Please take note that an untreated ACL tear will not go away on its own. Massive tears on the ligament have to be sewn back together for it to heal. And if you have a large dog, it might be impossible for them to have a good life with a severely torn ACL.
Dog ACL surgery success rate
In general, the success rate of ACL surgery among dogs is at 85% to 90%. This is the case for healthy canines. However, if your dog is old and has lingering health problems, the vet may not recommend surgery.
Don’t lose hope yet, though! Aside from surgeries, there’s also a treatment called prolotherapy. This is an alternative procedure usually done to large dogs with torn ACLs.
Prolotherapy, or proliferation therapy, involves injecting a kind of irritant right into the affected ligament. What happens is that the irritant will stimulate the healing process, which hopefully repairs the torn ACL over time. It can also help alleviate the pain so your dog will have a better quality of life.
However, prolotherapy may not always produce substantial results. Again, it depends on how your dog’s body will react to the treatment.
The cost of dog ACL surgery
If there’s one thing you should know, the cost of ACL surgery for dogs isn’t cheap. It can range between $650 and over $6,000. Depending on the dog’s overall health, it can stretch your budget to $10,000. The cost also depends on the vet clinic, especially if it’s an upscale establishment.
Unfortunately, not all dog owners can afford this steep price. It’s the reason why putting the dog down becomes an option. A torn ACL hurts for both the dog and its owner. Seeing your pet suffer and not having the ability to stop it is just hell.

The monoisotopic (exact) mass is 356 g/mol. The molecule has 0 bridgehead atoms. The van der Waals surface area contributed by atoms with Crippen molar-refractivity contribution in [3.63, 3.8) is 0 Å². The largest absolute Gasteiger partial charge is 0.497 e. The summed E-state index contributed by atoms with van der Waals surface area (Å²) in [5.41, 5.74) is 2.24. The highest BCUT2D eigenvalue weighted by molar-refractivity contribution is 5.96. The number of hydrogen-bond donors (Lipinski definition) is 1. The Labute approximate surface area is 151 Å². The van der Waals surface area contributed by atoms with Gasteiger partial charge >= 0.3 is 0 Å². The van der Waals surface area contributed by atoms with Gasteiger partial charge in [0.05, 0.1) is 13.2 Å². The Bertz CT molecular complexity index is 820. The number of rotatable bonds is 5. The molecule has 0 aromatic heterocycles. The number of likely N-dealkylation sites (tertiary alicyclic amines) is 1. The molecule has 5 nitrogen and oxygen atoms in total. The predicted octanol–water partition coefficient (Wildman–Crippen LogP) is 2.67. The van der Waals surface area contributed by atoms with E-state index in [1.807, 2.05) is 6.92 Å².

I can’t afford my dog’s ACL surgery, what now?
It’s sad when a dog owner is forced to put his dog to sleep because of a lack of funds to pay for the treatment. Luckily, many good-hearted organizations can offer assistance so dog owners can save the life of their beloved pets. This will save the owner from the difficult decision of putting their dog down.
If you’re looking for help to raise funds for your dog’s ACL surgery, you can reach out to these organizations:
- Paws 4 A Cure. This organization provides financial assistance to any urgent vet care needs. You must apply and undergo rigorous screening. Their maximum assistance is $500, so it’s best to apply to multiple organizations.
- Frankie’s Friends. Frankie’s Friends have been saving pets’ lives for over 20 years. They can provide financial assistance to any life-threatening conditions like a torn ACL. Make sure that your dog had been seen by a licensed vet to establish solid proof that your dog is really in need of assistance. Just note that they don’t reimburse any previous expenses.
- RedRover Relief. The RedRover Relief Urgent Care grant program helps owners who can’t afford the urgent vet needs of their pets. Most of the grants they give are around $200, which is a big part to fill in the gaps in your dog’s ACL surgery.
There are many other organizations out there that can help you raise funds for your dog’s ACL surgery. Some may operate locally in your area. I highly recommend sending as many valid applications as you can to raise enough money so your dog won’t have to be put down.
When to put a dog down with torn ACL? The answer to this lies after the vet exhausted all means to treat your dog’s condition. Many organizations are also willing to help, so euthanasia will not be an option. There is always hope for you and your pet.